Culturing for Science Class: Kombucha & the Fungi Kingdom

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Culturing for Science Class: Kombucha & the Fungi Kingdom

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Kombucha

 

In science, my children have been studying taxonomy recently. We read about the Animal, Plant, and Protista Kingdoms.  As we reached the Fungi Kingdom, we learned that fungi do not ingest their food like animals do or make their own food, like plants, but absorb nutrients from their environment through their bodies.  They do this by growing through and within the substance on which they are feeding then secreting digestive enzymes which break it down, making it easier for the fungus to absorb the nourishment that the substance contains.

Most fungi are decomposers who feed on dead or decaying material. They help to turn leaves, dead trees, and other debris that would otherwise accumulate on the ground, blocking sunlight and preventing growth of new plants, into nutrients for the fungus and for other organisms which may eat fungi.

Yeast is another type of fungus.  When you think of yeast, the little packets that you use to make bread are probably the first thing that come to mind.  However, as we were studying this kingdom, I realized that I have another example of a yeast fungus right inside one of my kitchen cabinets – a kombucha SCOBY.

A SCOBY is a symbiotic culture of bacteria and yeast.  SCOBYs are a combination of acidophilic yeast and acetic acid bacteria.  Acetic acid is the main component of vinegar, apart from water.  When placed in a jar of sweet tea, it ferments the tea, and after a week, transforms it into a slightly acidic, probiotic-rich beverage known as kombucha.  During the fermentation process, the SCOBY breaks down the black tea and sugar to provide acetic, lactic, gluconic and glucuronic acids, ethanol, and glycerol.  It also produces B vitamins.  The yeast cells break down the sucrose (sugar) into fructose and glucose and then metabolizes them.  In other words, the SCOBY eats the sugar.  You will sometimes hear them referred to as kombucha mushrooms, but although the yeast part of the SCOBY is part of the fungi kingdom, it is not a mushroom. 

If you’d like to demonstrate this process to your children, the easiest way to do it is to find a kombucha-making friend to share a SCOBY and a cup of starter liquid with you.  A new one grows every time a batch of kombucha is fermented so they should have a spare one.  If you don’t have a friend who makes kombucha, you can order one online or make one of your own.

  1. Buy a bottle of raw, unflavored kombucha.
  2. Make one cup of black tea and stir in two tablespoons of white sugar while the tea is still hot.  Mix until the sugar dissolves and then cool to room temperature.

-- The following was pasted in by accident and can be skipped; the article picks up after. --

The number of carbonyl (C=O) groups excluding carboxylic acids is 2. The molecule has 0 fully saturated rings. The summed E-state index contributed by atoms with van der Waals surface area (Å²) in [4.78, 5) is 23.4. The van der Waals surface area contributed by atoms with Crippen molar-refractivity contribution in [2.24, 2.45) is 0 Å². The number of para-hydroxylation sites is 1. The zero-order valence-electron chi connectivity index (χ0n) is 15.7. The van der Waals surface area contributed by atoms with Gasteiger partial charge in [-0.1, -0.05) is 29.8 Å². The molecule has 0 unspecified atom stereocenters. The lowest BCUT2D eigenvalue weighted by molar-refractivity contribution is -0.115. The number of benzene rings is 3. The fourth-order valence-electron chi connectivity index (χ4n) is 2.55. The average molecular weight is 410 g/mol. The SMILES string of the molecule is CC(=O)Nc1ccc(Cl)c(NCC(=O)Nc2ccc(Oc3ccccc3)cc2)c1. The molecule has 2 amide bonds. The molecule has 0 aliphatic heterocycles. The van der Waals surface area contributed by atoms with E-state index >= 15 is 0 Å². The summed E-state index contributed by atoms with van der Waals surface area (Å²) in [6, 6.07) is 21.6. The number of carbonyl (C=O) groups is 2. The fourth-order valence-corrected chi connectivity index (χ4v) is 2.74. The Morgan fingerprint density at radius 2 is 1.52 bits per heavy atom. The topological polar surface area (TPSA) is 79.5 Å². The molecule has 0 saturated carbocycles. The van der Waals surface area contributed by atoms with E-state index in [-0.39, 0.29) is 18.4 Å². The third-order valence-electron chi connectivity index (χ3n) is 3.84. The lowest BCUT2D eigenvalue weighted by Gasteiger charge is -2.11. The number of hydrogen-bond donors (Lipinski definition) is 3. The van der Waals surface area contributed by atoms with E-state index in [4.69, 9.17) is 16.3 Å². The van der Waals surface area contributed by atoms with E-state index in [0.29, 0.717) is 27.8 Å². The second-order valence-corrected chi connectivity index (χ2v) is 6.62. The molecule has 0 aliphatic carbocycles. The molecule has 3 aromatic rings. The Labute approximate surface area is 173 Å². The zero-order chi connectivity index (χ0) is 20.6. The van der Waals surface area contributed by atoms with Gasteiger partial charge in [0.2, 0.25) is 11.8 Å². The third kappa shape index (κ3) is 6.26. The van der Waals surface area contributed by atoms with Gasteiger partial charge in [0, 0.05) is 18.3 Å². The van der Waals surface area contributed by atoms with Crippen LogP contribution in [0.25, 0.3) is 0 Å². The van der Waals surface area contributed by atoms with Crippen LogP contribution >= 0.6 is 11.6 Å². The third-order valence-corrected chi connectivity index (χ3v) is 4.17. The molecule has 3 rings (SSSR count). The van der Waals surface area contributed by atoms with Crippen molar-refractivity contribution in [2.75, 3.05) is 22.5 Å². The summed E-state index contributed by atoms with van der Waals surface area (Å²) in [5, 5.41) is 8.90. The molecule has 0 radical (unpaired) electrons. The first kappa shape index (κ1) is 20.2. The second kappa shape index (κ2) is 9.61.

3. Pour the tea into a glass jar and add the raw kombucha.
  4. Cover the jar with a tea towel and secure with a rubber band.  A paper coffee filter can also be used if you don’t have a tea towel.
  5. Ferment the tea in a warm spot (ideally 68-85°F) inside of a cabinet for at least a week.  
  6. After a week, a baby SCOBY should be forming on the surface of the tea. It begins as a clear film and gradually becomes whiter and thicker as time goes on.  If you don’t see any signs of a baby SCOBY after three weeks, throw it out and start over.  Wait until the SCOBY is at least ¼ inch thick before trying to use it, which could take up to thirty days.
  7. When your SCOBY is ready, make sure you save the tea as starter liquid for your first batch of kombucha.

Once you have obtained or grown a SCOBY, you are ready to make some kombucha and demonstrate the process of a fungi absorbing nutrients through its body.  The recipe that I follow is this:

  1. Boil one gallon of filtered water.
  2. Add one and a half cups of sugar and dissolve.  It is best to use regular white sugar as that is what this yeast prefers to eat.
  3. Add five black tea bags.  Again – that is what your SCOBY will like best.
  4. Let your tea cool to room temperature.
  5. Pour into a glass jar.
  6. Add in one cup of kombucha starter and mix.  Your starter is either the tea that you grew your SCOBY in or some prepared kombucha that has been supplied by a friend.
  7. Carefully wash your hands and remove any metal rings before handling your SCOBY.  Then, place it on top of the tea that you just brewed.
  8. Cover well with a tea towel and rubber band.  Then let it ferment in a warm spot inside a cabinet for at least a week or up to a month.

The time that you let it ferment will affect the taste as the longer it sits with the SCOBY in it, the more sugar that the yeast will metabolize.  Therefore, a week is a good amount of time if you want your kombucha to have a slightly sweet flavor.  If you leave it for a month, the bacteria part of the SCOBY will begin to take over, eating some of the yeast, which results in an increased production of acetic acid, leading to a more vinegar-like flavor in your end product.

Covering your kombucha with a tea towel instead of a lid is an important step because the bacteria will release carbon dioxide as it eats, and the CO2 needs to be able to escape the jar.  I explained to my children that the SCOBY has to breathe.

I hope you enjoy experimenting with kombucha and learning some things about the Fungi Kingdom in the process.

 

Heather Eberlin is a married mother of four children, ranging in age from eight to twenty-seven. She is currently homeschooling her two youngest children and has felt called to share her journey in order to encourage others. She is an amateur gardener who is amazed at the things that God’s creation reveals when you take the time to pay attention to it. You can follow her at Musings from My Garden or download her free Homeschool Organizational Forms here.

 

Kombucha

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